Upon disembarking the Narita Express, a bullet train that takes you straight from the airport to Tokyo Station – we made a beeline for a place we had heard so much about – T’s Tan Tan.
A restaurant, located inside the station itself, that exclusively serves vegan ramen.
In we went, suitcases in hand, incredibly disoriented from the flight and ravenously hungry.
Luckily, they had an extensive English menu. I opted for the golden sesame ramen, which was divine.
A combination of toasted sesame seeds, a hearty peanut and miso based broth, greens, faux soy meat crumbles, sautéed vegetables and perfectly cooked noodles – this had to have been one of my favourite meals of the whole trip. On our way back to Abu Dhabi, we stopped over in Tokyo Station to get to the airport, and I sampled the black sesame bowl, which, if it was possible, was even better than the first.
I guess what I really loved about the food at T’s Tan Tan, is that it wasn’t trying to be something else – the broths were incredibly uniquely flavoured as opposed to the typical chick’n or beef-style varietal. I also appreciated the balance of said flavours – not too spicy, savoury or sour and paired perfectly with the fresh and cooked veggies. Not to mention portions were huge, and pretty reasonably priced. All in all, T’s Tan Tan is an absolute gem of a place, and a must-visit if you’re ever in Tokyo Station. Worth waiting in line for (and there will be a line).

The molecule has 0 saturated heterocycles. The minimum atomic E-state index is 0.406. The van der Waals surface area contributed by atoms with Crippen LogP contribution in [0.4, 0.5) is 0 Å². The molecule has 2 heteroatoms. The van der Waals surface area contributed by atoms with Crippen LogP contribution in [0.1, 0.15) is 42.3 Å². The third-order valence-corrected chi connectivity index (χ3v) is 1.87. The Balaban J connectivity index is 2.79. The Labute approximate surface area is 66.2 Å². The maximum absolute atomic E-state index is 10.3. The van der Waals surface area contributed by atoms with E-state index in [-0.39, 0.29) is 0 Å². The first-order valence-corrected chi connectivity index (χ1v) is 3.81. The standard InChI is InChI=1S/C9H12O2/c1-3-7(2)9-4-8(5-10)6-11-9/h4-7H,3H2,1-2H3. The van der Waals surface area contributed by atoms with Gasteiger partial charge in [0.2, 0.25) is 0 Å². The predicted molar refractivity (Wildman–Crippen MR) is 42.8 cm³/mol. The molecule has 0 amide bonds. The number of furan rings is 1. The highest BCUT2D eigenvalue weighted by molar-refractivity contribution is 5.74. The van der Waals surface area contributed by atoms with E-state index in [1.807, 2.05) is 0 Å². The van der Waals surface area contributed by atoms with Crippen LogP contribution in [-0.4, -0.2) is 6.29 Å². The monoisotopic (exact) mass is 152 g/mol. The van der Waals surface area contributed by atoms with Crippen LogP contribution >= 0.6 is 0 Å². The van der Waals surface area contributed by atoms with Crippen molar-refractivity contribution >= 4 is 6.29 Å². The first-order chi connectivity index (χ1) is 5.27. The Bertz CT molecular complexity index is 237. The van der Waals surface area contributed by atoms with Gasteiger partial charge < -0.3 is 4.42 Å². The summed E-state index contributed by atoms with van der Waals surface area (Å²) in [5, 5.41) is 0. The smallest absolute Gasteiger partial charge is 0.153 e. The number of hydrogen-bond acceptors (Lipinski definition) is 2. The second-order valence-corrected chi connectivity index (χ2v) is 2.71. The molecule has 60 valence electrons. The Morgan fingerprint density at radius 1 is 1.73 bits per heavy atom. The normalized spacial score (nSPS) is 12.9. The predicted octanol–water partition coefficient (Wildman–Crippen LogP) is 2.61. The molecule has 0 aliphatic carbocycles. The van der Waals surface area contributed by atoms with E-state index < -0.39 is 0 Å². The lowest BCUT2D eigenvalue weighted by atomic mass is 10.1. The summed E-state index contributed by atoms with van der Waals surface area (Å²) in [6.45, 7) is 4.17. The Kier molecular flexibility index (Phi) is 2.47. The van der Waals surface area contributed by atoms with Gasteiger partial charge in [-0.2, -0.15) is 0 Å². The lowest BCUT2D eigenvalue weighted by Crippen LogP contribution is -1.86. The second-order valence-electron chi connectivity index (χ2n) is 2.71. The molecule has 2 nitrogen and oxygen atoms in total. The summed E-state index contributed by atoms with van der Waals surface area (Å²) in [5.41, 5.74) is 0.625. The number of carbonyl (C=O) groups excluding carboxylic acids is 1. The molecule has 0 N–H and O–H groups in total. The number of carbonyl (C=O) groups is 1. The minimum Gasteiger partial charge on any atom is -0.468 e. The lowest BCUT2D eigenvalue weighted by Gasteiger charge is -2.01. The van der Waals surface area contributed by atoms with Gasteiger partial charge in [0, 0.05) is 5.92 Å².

T’s Tan Tan is located at 1F JR Tokyo Station, Keiyo Street , Marunouchi 1-9-1, Chiyoda, Tokyo| HappyCow page
Travelling with non-vegans means having to compromise, and that doesn’t bother me one bit – though I had kind of made my peace with the idea of not really being able to sample anything at the non-vegan restaurants we did eat at (and waiting instead for our next visit to a veg-friendly place).
Although it was my only sushi sampling of the entire trip, I was pleasantly surprised when the first sushi bar we frequented served me a delicious platter of cucumber and avocado sushi – totally Dashi-free.
It may not look like much, but it tasted sublime and was the perfect appetiser on our first night in Tokyo.
Sushi Seizan is located at6 Chome-10-1 Roppongi, Minato, Tokyo 106-0032, Japan| website
After an evening of exploring our neighbourhood, I stopped off at Veganic To Go, for well – some vegan food to go! I munched on a teriyaki brown rice bowl back at our AirBnB, but had to sample the organic and vegan soy ice cream on the spot, of course.
Veganic To Go is located at 7-4-14 Roppongi | Nogizaka Studios 1F, Minato 106-0032, Tokyo Prefecture| website
One of my qualms with Japan is the fact that very few restaurants that serve breakfast open before 11:00 AM – but on one particular morning I was determined to have pancakes, so we settled for brunch at Ko-So Cafe instead.
These buckwheat pancakes were some of the best I’ve ever had, covered with a light and airy soy-cream, bananas, as well as fresh and frozen berries.